Generally speaking, when you have a bad credit score, your loan options tend to suffer. Indeed, having a poor credit score slows down the process because your financial documents will need to be examined more closely and the lender will likely need additional approvals.
So, it should come as no surprise that trying to buy a home and procure the requisite mortgage with a spotty credit history is indeed a tricky task. Is it even possible to receive a mortgage when your FICO score is low? Wouldn’t you be subject to higher interest rates like you would on revolving credit—like consumer credit cards?
Well, nothing’s impossible. In fact, by following the suggestions below, you increase your chances of procuring a mortgage, even if you don’t have good credit.
What Do Mortgage Lenders Consider A Bad Credit Score?
There isn’t a low-credit benchmark that prevents people from receiving loans. With that said, most mortgage lenders set their own standards. Although government-backed loans give some lenders added security, these companies are still quite cautious when it comes to FICO scores and related requirements. Regardless, a score below 500 means you won’t have much luck finding someone to lend you money for your home.
Can You Buy A House with Bad Credit?
It’s not illegal to buy a home with bad credit. However, the chances of doing so are reduced. Of course, institutions have different standards (eg Experian deems 670 as the threshold).
Other deciding factors matter beyond your credit score. Namely, amassing enough money for a down payment, decreasing your debt load, increasing your income, and avoiding problems with collectors.
Provided you’re dealing with bad credit, liquid cash is a lifesaver. Poor credit might limit your available loan amounts, and having the personal funds available can make up the difference. Mortgage loans for prospective homeowners with poor credit are a possibility, but they come with considerably less competitive interest rates. Your best bet is starting a plan to repair your credit, which might entail a debt consolidation loan or a credit-builder loan.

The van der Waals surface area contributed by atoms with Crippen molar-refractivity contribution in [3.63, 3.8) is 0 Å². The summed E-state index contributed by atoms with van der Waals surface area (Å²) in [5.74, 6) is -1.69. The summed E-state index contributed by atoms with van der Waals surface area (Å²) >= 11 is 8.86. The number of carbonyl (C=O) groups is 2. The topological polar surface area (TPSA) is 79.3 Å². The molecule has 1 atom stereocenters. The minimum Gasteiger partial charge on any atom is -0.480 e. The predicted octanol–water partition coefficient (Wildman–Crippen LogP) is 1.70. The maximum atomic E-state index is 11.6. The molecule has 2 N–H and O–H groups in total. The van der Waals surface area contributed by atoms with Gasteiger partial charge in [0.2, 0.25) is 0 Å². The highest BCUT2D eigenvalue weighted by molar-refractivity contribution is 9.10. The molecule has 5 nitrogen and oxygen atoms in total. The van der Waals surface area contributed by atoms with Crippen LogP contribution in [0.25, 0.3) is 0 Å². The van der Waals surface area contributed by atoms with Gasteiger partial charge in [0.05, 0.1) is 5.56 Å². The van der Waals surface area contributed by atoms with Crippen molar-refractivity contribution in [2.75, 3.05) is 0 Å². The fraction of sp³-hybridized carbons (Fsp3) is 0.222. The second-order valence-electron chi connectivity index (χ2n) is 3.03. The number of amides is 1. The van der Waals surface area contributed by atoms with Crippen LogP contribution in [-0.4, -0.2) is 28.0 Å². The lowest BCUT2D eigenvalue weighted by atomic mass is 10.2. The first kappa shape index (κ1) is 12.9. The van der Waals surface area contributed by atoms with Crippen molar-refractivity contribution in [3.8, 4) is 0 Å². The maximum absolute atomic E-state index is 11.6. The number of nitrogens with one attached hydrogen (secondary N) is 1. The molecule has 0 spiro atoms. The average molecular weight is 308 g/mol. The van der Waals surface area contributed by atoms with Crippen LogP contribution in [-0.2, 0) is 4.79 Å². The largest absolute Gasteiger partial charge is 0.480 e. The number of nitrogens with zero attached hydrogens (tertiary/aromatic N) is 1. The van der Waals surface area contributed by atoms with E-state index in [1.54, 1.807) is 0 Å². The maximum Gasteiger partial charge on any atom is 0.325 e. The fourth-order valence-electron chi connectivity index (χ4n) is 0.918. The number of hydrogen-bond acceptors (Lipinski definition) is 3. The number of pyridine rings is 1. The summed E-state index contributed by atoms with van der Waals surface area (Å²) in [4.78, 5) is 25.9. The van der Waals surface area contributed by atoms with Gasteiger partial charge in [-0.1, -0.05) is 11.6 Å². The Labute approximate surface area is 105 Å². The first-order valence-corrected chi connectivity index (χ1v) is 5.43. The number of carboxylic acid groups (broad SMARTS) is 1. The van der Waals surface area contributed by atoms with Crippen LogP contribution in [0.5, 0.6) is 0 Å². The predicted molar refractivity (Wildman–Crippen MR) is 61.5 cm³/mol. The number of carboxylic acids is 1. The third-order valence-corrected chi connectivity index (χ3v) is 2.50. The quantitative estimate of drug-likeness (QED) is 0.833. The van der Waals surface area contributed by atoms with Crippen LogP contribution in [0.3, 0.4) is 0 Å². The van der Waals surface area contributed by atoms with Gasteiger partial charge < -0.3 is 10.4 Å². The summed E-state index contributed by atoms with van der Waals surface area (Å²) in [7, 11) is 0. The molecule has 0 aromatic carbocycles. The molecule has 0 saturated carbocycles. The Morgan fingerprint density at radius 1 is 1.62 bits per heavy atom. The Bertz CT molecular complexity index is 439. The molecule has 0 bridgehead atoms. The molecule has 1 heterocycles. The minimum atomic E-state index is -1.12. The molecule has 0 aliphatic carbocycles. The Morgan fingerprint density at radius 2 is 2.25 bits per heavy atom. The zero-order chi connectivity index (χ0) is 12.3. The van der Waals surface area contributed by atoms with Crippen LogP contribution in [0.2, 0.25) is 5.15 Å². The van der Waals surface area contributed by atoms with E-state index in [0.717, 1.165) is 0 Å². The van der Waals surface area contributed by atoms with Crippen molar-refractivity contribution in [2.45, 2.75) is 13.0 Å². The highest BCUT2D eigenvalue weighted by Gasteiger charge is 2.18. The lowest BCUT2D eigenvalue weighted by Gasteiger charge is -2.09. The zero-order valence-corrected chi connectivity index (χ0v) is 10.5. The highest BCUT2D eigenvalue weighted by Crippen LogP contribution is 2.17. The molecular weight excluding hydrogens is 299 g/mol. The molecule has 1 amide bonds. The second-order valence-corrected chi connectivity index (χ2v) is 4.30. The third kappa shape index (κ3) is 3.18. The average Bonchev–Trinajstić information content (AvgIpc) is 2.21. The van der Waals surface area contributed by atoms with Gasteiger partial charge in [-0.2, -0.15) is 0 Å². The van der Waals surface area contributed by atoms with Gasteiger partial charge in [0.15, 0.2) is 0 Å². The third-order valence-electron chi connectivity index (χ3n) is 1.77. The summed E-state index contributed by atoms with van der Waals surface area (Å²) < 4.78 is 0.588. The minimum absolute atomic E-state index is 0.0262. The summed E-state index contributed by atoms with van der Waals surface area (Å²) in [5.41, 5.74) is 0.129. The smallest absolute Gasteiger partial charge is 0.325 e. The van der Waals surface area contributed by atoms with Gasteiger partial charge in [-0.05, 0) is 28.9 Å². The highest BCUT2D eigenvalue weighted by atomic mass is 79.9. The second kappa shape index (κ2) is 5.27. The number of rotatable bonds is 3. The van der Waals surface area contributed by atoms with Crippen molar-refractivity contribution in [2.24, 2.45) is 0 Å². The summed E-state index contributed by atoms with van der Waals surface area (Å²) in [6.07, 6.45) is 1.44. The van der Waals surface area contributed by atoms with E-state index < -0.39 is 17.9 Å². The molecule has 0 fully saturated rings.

How does my credit score affect my mortgage rates?
Mortgage lenders will check your credit score when considering your loan application. As you’d expect, lower rates are offered to those with higher scores. Conversely, anyone with scores in the mid-600s or lower will either be rejected or offered sky-high mortgage rates.
No matter how eager you are to buy a home, you shouldn’t jump at less-than-favorable rates. Ultimately, they’ll make it much harder to keep up with mortgage payments.
What should I do in order to get a mortgage with bad credit?
Here are some best practices and recommendations to improve your chances of procuring a mortgage with bad credit.
Work on your credit score
Sure it’s easier said than done, and it’s not a short-term solution. Regardless, the rates made available to you with a rejuvenated credit score will be exponentially more favorable. Speak to your financial advisor about how to repair your credit. We’ve already mentioned debt consolidation and credit building loans. Though there are a plethora of tactics to help you improve your FICO score.
Make a large down payment
Paying more upfront in the form of a down payment reduces much of the lender’s exposure. Put simply, more significant down payments cut into the loan-to-value ratio, increasing the likelihood of mortgage approval. Ratios below 60% make qualifying for a lower loan amount quite simple.
Find a bad credit lender
There are lenders out there who cater to high-risk borrowers. While they might provide reasonable rates given your score, they’re still relatively expensive compared with more standard options. It’s a valid option if you need a home now, but you might be better off rebuilding your credit.
Joint or Cosigner mortgage
Friends or family members with good credit could be a lifesaver when seeking a mortgage with bad credit. In the event you find someone to serve as a cosigner, they’re responsible for the debt if you default. Moreover, late payments will damage your co-signer’s credit as much as they do yours.
Mortgages are a tremendous undertaking that will shape your financial future for the next few decades. Provided your credit score is low, you must be honest about whether you’re ready for this responsibility.
Ultimately, it might prove more fruitful to wait and find stable financial footing before moving forward. However, if you’re not willing to let your bad credit get in the way of your buying a new home, there are other options available.
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